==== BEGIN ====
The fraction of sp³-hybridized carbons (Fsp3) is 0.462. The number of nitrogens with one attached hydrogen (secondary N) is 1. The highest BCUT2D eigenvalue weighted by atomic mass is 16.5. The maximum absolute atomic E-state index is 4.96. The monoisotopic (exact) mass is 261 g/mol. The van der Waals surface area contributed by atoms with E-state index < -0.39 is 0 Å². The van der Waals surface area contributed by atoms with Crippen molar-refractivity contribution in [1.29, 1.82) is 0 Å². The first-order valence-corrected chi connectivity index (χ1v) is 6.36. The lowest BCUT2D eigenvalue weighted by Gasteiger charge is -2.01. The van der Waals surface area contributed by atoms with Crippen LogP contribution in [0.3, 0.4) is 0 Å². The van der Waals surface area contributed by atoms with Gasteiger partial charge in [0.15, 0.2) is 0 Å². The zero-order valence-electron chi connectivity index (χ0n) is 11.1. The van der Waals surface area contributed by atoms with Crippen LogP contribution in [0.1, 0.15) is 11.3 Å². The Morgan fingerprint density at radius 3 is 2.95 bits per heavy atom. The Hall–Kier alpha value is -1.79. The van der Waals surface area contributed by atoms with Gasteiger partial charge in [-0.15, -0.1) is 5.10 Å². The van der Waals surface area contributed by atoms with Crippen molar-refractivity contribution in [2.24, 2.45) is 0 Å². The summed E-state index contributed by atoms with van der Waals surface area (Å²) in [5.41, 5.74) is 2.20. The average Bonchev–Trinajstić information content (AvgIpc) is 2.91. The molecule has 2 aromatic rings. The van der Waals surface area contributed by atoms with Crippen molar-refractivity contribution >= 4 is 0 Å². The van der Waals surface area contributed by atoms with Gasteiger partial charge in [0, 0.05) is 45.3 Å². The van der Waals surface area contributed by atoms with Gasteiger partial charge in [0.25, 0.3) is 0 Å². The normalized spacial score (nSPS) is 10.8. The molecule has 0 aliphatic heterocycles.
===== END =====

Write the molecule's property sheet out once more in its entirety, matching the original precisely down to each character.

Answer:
The fraction of sp³-hybridized carbons (Fsp3) is 0.462. The number of nitrogens with one attached hydrogen (secondary N) is 1. The highest BCUT2D eigenvalue weighted by atomic mass is 16.5. The maximum absolute atomic E-state index is 4.96. The monoisotopic (exact) mass is 261 g/mol. The van der Waals surface area contributed by atoms with E-state index < -0.39 is 0 Å². The van der Waals surface area contributed by atoms with Crippen molar-refractivity contribution in [1.29, 1.82) is 0 Å². The first-order valence-corrected chi connectivity index (χ1v) is 6.36. The lowest BCUT2D eigenvalue weighted by Gasteiger charge is -2.01. The van der Waals surface area contributed by atoms with Crippen LogP contribution in [0.3, 0.4) is 0 Å². The van der Waals surface area contributed by atoms with Gasteiger partial charge in [0.15, 0.2) is 0 Å². The zero-order valence-electron chi connectivity index (χ0n) is 11.1. The van der Waals surface area contributed by atoms with Crippen LogP contribution in [0.1, 0.15) is 11.3 Å². The Morgan fingerprint density at radius 3 is 2.95 bits per heavy atom. The Hall–Kier alpha value is -1.79. The van der Waals surface area contributed by atoms with Gasteiger partial charge in [-0.15, -0.1) is 5.10 Å². The van der Waals surface area contributed by atoms with Crippen molar-refractivity contribution in [2.24, 2.45) is 0 Å². The summed E-state index contributed by atoms with van der Waals surface area (Å²) in [5.41, 5.74) is 2.20. The average Bonchev–Trinajstić information content (AvgIpc) is 2.91. The molecule has 2 aromatic rings. The van der Waals surface area contributed by atoms with Crippen molar-refractivity contribution >= 4 is 0 Å². The van der Waals surface area contributed by atoms with Gasteiger partial charge in [0, 0.05) is 45.3 Å². The van der Waals surface area contributed by atoms with Gasteiger partial charge in [0.25, 0.3) is 0 Å². The normalized spacial score (nSPS) is 10.8. The molecule has 0 aliphatic heterocycles.